But the silence around the political turmoil of the 50’s and 60’s is nothing compared to the silence about race (Who remembers where they were when the Chicago police murdered Fred Hampton in his bed?). Silence isn’t quite the right word. It’s an enormous absence, a Black hole, as it were. If the site was called “I grew up White in Riverside in the 50s and 60s,” there wouldn’t be an issue. The absence of “White” is a problem since it implies a universalized normalcy to Ikes and Mikes and Monkey’s concerts that other repressed and excluded points of view and experiences might find a bit presumptuous. Even downright racist – in an ordinary, everyday racist sort of way.
And Riverside in the 50s and 60s was nothing if not racist in an ordinary, everyday sort of way. When I moved to Buffalo, NY in 1982, I was taken aback at how frequently people I met wanted to know what my “background” was. What background, I would ask? Are you English? Italian? German? I would then explain how in southern California, at the farthest edge of the immense push out of Europe that began millennia ago, there were three social groupings—Black, Brown, and White. And they did not mix. There were also some Jewish kids, but they were White.
Racism was the norm in those days. You were odd if you weren’t racist. Not toxic, violent racism, just everyday, ordinary racism, what they call, I think, these days unconscious micro-aggressions. I don’t know about my father’s family. I never knew his father as he died when I was quite young. I spent a lot of time with my grandmother, and never heard her say anything racist, but it’s hard to imagine someone of her generation hadn’t picked it up. My mother’s side of the family was another story. Her father and brothers, were vocal racists. They frequently used one brutal racist slur or another when speaking of Black people. Looking back, I think my grandfather must have been one of those guy’s in Ralph Ellison’s Invisible Man who organized the Battle Royale at the beginning of the novel. Not a nice man. He belonged to one of those corrupt White patriarchal clubs that pass themselves off as service organizations – the Benevolent and Protective Order of the Elks (which, interestingly, was started as a social club by White Minstrel singers). After he died I found among his things an elk tooth watch fob with the letters BPOE on it. What’s that mean, I asked my mother. Without pausing she replied, biggest pricks on earth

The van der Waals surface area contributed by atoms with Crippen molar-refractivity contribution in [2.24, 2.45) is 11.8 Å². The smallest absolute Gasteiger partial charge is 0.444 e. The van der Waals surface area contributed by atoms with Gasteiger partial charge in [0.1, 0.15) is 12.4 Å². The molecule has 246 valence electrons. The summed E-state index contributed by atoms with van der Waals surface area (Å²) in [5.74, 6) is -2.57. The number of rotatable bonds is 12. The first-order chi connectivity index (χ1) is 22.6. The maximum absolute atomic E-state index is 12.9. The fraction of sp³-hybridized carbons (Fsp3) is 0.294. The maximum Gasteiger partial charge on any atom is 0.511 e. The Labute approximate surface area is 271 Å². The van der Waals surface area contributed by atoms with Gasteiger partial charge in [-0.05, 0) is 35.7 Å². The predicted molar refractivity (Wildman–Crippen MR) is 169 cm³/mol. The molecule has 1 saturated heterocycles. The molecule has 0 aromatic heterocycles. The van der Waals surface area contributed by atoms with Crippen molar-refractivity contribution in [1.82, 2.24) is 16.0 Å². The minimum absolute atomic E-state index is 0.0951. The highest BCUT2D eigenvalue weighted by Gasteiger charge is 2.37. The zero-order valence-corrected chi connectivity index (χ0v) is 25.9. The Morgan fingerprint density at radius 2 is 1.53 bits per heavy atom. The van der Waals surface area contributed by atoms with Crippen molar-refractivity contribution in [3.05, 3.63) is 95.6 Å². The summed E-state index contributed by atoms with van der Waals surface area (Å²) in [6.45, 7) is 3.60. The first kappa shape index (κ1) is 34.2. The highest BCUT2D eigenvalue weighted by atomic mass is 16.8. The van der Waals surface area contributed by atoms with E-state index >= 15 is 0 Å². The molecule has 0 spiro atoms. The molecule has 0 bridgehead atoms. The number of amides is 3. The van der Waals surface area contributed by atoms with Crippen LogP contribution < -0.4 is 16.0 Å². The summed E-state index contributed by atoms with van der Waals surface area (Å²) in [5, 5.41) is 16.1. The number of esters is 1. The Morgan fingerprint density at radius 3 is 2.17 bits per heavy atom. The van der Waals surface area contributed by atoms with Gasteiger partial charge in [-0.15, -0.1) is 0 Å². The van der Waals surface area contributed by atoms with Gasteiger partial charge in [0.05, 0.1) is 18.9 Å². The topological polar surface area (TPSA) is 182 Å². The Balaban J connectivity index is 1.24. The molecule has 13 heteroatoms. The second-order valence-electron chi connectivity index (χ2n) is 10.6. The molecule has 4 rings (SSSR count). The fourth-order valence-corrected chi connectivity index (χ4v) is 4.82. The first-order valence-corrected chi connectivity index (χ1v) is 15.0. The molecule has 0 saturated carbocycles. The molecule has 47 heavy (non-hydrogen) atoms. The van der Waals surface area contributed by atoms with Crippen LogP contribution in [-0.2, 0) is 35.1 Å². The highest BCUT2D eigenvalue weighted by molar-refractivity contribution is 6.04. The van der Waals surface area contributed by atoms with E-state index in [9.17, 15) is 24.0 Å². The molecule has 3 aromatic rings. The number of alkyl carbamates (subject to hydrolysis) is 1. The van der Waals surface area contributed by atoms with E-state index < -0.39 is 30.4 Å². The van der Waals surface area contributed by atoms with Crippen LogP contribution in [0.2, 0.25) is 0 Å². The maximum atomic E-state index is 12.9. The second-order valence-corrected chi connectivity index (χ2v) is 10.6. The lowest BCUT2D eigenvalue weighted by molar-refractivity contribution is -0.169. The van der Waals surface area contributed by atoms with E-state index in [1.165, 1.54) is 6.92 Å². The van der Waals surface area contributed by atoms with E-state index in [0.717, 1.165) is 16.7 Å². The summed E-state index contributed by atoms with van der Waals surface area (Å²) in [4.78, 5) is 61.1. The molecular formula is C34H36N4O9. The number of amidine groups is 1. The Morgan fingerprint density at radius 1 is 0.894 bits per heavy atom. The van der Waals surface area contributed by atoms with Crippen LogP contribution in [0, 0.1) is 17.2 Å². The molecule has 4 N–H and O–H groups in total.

Which makes my mother a mystery. One day, my sisters and I, we were maybe 8 and 9 years old, were reciting an old ditty that we didn’t realize was bad. We must have brought it home from school. Eenie meenie miney moe, it went. We got to the part that goes Catch a ni . . . and my mother stopped us. That’s an awful word, she explained, it’s ugly and nasty and I never want to hear it in my house. My mother’s intervention changed my life in an instant. More than one guest in our house was taken aback to be informed by me or my sisters that they were never to speak that word in our house. And they didn’t.
I knew only one Black person my entire life in Riverside—my grandmother’s housekeeper, Molly. This obviously harkens to some stereotypical moment where the privileged White boy says, I’m not racist, I loved . . . X (for X fill in Black nursemaid, Black nanny, Black housekeeper). But the fact is I did love Molly. Molly was always there, from earliest memories. Stories told how she bathed infant me in a pan in the kitchen sink. She was the embodiment of love, generosity, and caring. And I knew almost nothing about her, not even her last name.